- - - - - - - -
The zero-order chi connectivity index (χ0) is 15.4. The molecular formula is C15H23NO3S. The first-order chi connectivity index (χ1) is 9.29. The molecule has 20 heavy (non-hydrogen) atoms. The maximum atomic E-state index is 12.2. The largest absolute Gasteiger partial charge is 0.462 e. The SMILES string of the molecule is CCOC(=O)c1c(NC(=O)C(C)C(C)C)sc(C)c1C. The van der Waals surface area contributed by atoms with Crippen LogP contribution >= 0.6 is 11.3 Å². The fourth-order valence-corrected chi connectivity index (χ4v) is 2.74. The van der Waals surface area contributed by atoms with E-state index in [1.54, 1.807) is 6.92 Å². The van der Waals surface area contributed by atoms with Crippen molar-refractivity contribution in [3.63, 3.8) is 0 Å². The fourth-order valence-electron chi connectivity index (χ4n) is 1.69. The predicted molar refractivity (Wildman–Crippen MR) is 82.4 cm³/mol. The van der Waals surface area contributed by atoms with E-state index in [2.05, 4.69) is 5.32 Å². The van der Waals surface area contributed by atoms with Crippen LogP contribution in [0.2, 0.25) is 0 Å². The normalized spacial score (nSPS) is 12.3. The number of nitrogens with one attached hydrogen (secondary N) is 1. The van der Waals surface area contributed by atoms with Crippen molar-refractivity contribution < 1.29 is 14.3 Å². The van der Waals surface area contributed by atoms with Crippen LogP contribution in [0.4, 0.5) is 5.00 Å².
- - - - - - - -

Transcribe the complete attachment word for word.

The zero-order chi connectivity index (χ0) is 15.4. The molecular formula is C15H23NO3S. The first-order chi connectivity index (χ1) is 9.29. The molecule has 20 heavy (non-hydrogen) atoms. The maximum atomic E-state index is 12.2. The largest absolute Gasteiger partial charge is 0.462 e. The SMILES string of the molecule is CCOC(=O)c1c(NC(=O)C(C)C(C)C)sc(C)c1C. The van der Waals surface area contributed by atoms with Crippen LogP contribution >= 0.6 is 11.3 Å². The fourth-order valence-corrected chi connectivity index (χ4v) is 2.74. The van der Waals surface area contributed by atoms with E-state index in [1.54, 1.807) is 6.92 Å². The van der Waals surface area contributed by atoms with Crippen molar-refractivity contribution in [3.63, 3.8) is 0 Å². The fourth-order valence-electron chi connectivity index (χ4n) is 1.69. The predicted molar refractivity (Wildman–Crippen MR) is 82.4 cm³/mol. The van der Waals surface area contributed by atoms with E-state index in [2.05, 4.69) is 5.32 Å². The van der Waals surface area contributed by atoms with Crippen LogP contribution in [0.2, 0.25) is 0 Å². The normalized spacial score (nSPS) is 12.3. The number of nitrogens with one attached hydrogen (secondary N) is 1. The van der Waals surface area contributed by atoms with Crippen molar-refractivity contribution < 1.29 is 14.3 Å². The van der Waals surface area contributed by atoms with Crippen LogP contribution in [0.4, 0.5) is 5.00 Å².